S.M. Sikri, C.J.
1. This appeal, by special leave, is directed against the judgment of the Jammu & Kashmir High Court holding that the Delhi Special Police Establishment Act, 1946, (25 of 1946) was validly extended to the State of Jammu & Kashmir by the Jammu & Kashmir (Extension of Laws) Act, 1956 hereinafter referred to as the Extension Act. The High Court decided this question on a reference made by the Special Magistrate, under Section 432 of the CrPC, before whom the challan had been filed under the Ranbir Penal Code on November 29, 1967. The only question involved in this appeal before us is as to the validity of the aforesaid extension.
2. In order to appreciate the contentions of the learned Counsel in this respect, it is necessary to give an account of the Constitutional provisions applicable to the State of Jammu & Kashmir. On January 26, 1950 the Constitution of India came into force. In exercise of the powers conferred by Clause 1 of Article 370 of the Constitution of India, the President, in consultation with the Government of the State of Jammu & Kashmir, made the Constitution (Application to Jammu & Kashmir) Order, 1950. This order was superseded by another order in 1954. By that order, one of the entries on which Parliament could make laws was entry 80 of List I of the Seventh Schedule of the Constitution. This entry reads as follows:
Extension of the powers and jurisdiction of members of a police force belonging to any State to any area outside that State, but not so as to enable the police of one State to exercise powers and jurisdiction in any area outside that State without the consent of the Government of the State in which such area is situated; extension of the powers and jurisdiction of members of a police force belonging to any State to railway areas outside the State.
3. By the Extension Act, which received the assent of the President on September 25, 1956, the Delhi Special Police Establishment Act, 1946, was extended to the State of Jammu & Kashmir in the following manner. Section 1(2) of the Extension Act provided that 'it shall come into force on such date as the Central Government may, by notification in the Official Gazette, appoint.' Section 2 provided as follows :
(1) The Acts and Ordinance mentioned in the Schedule and all rules, orders and regulations made thereunder are hereby extended to and shall be in force in, the State of Jammu & Kashmir.
(2) With effect from the commencement of this Act, the Acts and Ordinance mentioned in the Schedule shall be amended as specified therein.
4. The Schedule which contained the Delhi Special Police Establishment Act, 1946, amended it by omitting the words 'except the State of Jammu & Kashmir' from Section 1.
5. A notification was issued appointing November 1, 1956, as the date for the coming into force of the Extension Act in the State of Jammu & Kashmir. The effect of the notification and Section 2 mentioned above was that the Delhi Special Police Establishment Article 1946, came into force in the State of Jammu and Kashmir from November 1, 1956.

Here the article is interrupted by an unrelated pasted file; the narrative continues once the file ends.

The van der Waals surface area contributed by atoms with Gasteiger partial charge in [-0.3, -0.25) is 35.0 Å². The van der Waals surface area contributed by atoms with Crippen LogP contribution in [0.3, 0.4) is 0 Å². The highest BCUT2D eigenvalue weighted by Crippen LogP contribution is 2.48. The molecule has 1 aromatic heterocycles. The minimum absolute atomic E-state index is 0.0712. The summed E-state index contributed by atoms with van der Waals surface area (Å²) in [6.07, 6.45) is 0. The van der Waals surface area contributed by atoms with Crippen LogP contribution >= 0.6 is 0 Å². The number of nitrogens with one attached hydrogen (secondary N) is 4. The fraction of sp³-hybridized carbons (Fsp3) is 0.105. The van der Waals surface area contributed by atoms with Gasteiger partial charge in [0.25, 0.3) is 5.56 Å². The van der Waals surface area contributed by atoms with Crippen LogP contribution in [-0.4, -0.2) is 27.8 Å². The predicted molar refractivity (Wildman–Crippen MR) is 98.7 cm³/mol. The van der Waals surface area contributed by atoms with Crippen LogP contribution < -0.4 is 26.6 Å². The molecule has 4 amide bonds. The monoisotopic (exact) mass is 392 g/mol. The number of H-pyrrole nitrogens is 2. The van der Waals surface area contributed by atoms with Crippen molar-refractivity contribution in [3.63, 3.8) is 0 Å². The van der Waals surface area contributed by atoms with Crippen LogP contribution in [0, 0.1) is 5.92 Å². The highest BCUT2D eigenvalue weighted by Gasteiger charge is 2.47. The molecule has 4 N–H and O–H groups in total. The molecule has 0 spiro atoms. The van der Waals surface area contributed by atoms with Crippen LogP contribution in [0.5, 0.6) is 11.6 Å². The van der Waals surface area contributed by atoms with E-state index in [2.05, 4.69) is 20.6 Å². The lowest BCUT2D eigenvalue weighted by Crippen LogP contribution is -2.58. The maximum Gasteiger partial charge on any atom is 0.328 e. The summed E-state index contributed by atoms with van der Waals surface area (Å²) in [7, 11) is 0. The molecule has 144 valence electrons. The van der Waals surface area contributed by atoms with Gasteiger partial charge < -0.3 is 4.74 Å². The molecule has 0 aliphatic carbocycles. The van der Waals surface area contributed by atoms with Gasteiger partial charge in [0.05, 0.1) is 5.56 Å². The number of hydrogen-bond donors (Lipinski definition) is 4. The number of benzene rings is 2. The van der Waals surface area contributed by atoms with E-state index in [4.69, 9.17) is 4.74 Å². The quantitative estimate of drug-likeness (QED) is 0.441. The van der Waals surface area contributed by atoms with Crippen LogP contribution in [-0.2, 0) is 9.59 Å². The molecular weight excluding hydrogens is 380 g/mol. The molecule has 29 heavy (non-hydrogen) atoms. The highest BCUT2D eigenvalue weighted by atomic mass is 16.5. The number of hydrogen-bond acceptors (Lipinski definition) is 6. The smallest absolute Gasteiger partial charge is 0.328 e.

6. The Constitution (Seventh Amendment) Act, 1956 also came into force on November 1, 1956. The State of Delhi, which was a part 'C' State immediately before the Seventh Amendment became a Union Territory. A new article, Article 372A, was also inserted in the Constitution enabling the President to adapt laws in force immediately before the commencement of the Constitution (Seventh Amendment) Act, 1956.
7. This article has no application to the State of Jammu & Kashmir and, therefore, any adaptations made by the President in exercise of the powers under Article 372A can have no application to the State of Jammu & Kashmir.
8. In view of these Constitutional changes, it is contended on behalf of the appellant, that under entry 80 Parliament could only extend the powers and jurisdiction of members of the Police Force belonging to any State, and as Delhi became a Union Territory and ceased to be a State on November 1, 1956, Parliament had no jurisdiction to extend the Delhi Special Police Establishment Act, 1946 to the State of Jammu & Kashmir.
9. It seems to us that the impugned Act was validly extended and our reasons for coming to this conclusion are as follows. When the Extension Act was passed, Parliament had the competence to extend the impugned Act to the State of Jammu and Kashmir because the Delhi Special Police Establishment was a police force belonging to a Part 'C' State. The contention of the learned Counsel that because Parliament could not extend the powers and jurisdiction of members of the Delhi Special Police Force after November 1, 1956, assuming it to be correct, does not invalidate the powers exercised earlier. When the Extension Act was passed there is no doubt that the Parliament had the power. The fact that the Parliament ceased to have power, as from November 1, 1956, does not make any difference.